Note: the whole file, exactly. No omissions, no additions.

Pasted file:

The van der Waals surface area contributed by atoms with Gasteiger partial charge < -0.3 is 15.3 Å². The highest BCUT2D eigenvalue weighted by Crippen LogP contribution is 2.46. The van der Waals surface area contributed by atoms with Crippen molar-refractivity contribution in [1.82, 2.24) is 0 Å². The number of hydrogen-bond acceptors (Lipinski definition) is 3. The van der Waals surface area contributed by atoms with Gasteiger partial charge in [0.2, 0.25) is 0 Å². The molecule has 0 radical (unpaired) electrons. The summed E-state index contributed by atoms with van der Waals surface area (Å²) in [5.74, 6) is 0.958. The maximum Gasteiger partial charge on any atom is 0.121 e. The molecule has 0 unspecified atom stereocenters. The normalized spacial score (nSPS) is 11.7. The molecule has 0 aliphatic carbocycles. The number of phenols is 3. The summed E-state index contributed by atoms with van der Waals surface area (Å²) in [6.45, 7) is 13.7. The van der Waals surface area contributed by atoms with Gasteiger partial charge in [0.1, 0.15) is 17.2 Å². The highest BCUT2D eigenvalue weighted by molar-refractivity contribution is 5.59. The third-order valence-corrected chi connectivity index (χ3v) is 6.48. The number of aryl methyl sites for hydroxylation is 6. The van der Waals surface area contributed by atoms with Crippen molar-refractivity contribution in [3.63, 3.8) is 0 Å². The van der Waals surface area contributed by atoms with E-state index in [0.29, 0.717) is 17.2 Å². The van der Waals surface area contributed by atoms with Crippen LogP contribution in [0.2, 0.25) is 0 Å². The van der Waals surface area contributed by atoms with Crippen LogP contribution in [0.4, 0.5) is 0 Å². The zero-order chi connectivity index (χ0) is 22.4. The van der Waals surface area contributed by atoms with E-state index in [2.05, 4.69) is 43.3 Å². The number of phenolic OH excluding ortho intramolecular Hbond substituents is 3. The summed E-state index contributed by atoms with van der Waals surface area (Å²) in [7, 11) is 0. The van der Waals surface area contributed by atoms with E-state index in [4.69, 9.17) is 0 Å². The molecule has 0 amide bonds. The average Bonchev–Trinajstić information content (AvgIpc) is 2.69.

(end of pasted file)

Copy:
The van der Waals surface area contributed by atoms with Gasteiger partial charge < -0.3 is 15.3 Å². The highest BCUT2D eigenvalue weighted by Crippen LogP contribution is 2.46. The van der Waals surface area contributed by atoms with Crippen molar-refractivity contribution in [1.82, 2.24) is 0 Å². The number of hydrogen-bond acceptors (Lipinski definition) is 3. The van der Waals surface area contributed by atoms with Gasteiger partial charge in [0.2, 0.25) is 0 Å². The molecule has 0 radical (unpaired) electrons. The summed E-state index contributed by atoms with van der Waals surface area (Å²) in [5.74, 6) is 0.958. The maximum Gasteiger partial charge on any atom is 0.121 e. The molecule has 0 unspecified atom stereocenters. The normalized spacial score (nSPS) is 11.7. The molecule has 0 aliphatic carbocycles. The number of phenols is 3. The summed E-state index contributed by atoms with van der Waals surface area (Å²) in [6.45, 7) is 13.7. The van der Waals surface area contributed by atoms with Gasteiger partial charge in [0.1, 0.15) is 17.2 Å². The highest BCUT2D eigenvalue weighted by molar-refractivity contribution is 5.59. The third-order valence-corrected chi connectivity index (χ3v) is 6.48. The number of aryl methyl sites for hydroxylation is 6. The van der Waals surface area contributed by atoms with Crippen molar-refractivity contribution in [3.63, 3.8) is 0 Å². The van der Waals surface area contributed by atoms with E-state index in [0.29, 0.717) is 17.2 Å². The van der Waals surface area contributed by atoms with Crippen LogP contribution in [0.2, 0.25) is 0 Å². The van der Waals surface area contributed by atoms with Crippen LogP contribution in [0.4, 0.5) is 0 Å². The zero-order chi connectivity index (χ0) is 22.4. The van der Waals surface area contributed by atoms with E-state index in [2.05, 4.69) is 43.3 Å². The number of phenolic OH excluding ortho intramolecular Hbond substituents is 3. The summed E-state index contributed by atoms with van der Waals surface area (Å²) in [7, 11) is 0. The van der Waals surface area contributed by atoms with E-state index in [4.69, 9.17) is 0 Å². The molecule has 0 amide bonds. The average Bonchev–Trinajstić information content (AvgIpc) is 2.69.